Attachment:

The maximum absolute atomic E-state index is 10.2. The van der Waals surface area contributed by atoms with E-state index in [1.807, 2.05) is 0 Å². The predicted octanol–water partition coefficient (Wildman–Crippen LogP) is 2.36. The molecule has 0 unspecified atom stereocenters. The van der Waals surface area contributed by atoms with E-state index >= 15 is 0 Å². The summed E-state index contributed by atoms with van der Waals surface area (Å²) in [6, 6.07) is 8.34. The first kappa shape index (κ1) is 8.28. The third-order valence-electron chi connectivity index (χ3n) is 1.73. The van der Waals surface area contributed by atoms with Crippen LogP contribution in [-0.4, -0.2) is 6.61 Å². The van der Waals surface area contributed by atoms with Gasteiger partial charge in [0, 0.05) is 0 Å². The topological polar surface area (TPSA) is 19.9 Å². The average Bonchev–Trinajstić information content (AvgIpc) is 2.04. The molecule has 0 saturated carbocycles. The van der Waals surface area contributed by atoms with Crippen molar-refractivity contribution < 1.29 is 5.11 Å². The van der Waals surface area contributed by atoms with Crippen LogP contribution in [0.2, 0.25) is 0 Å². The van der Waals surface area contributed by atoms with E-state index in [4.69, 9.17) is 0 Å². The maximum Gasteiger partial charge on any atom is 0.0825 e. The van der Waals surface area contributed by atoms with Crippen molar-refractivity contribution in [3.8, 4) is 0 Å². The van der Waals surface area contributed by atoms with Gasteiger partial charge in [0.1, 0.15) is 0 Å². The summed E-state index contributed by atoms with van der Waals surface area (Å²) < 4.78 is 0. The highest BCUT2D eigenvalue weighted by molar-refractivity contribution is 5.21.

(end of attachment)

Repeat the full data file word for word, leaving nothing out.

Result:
The maximum absolute atomic E-state index is 10.2. The van der Waals surface area contributed by atoms with E-state index in [1.807, 2.05) is 0 Å². The predicted octanol–water partition coefficient (Wildman–Crippen LogP) is 2.36. The molecule has 0 unspecified atom stereocenters. The van der Waals surface area contributed by atoms with E-state index >= 15 is 0 Å². The summed E-state index contributed by atoms with van der Waals surface area (Å²) in [6, 6.07) is 8.34. The first kappa shape index (κ1) is 8.28. The third-order valence-electron chi connectivity index (χ3n) is 1.73. The van der Waals surface area contributed by atoms with Crippen LogP contribution in [-0.4, -0.2) is 6.61 Å². The van der Waals surface area contributed by atoms with Gasteiger partial charge in [0, 0.05) is 0 Å². The topological polar surface area (TPSA) is 19.9 Å². The average Bonchev–Trinajstić information content (AvgIpc) is 2.04. The molecule has 0 saturated carbocycles. The van der Waals surface area contributed by atoms with Crippen molar-refractivity contribution < 1.29 is 5.11 Å². The van der Waals surface area contributed by atoms with Crippen LogP contribution in [0.2, 0.25) is 0 Å². The van der Waals surface area contributed by atoms with E-state index in [4.69, 9.17) is 0 Å². The maximum Gasteiger partial charge on any atom is 0.0825 e. The van der Waals surface area contributed by atoms with Crippen molar-refractivity contribution in [3.8, 4) is 0 Å². The van der Waals surface area contributed by atoms with Gasteiger partial charge in [0.1, 0.15) is 0 Å². The summed E-state index contributed by atoms with van der Waals surface area (Å²) < 4.78 is 0. The highest BCUT2D eigenvalue weighted by molar-refractivity contribution is 5.21.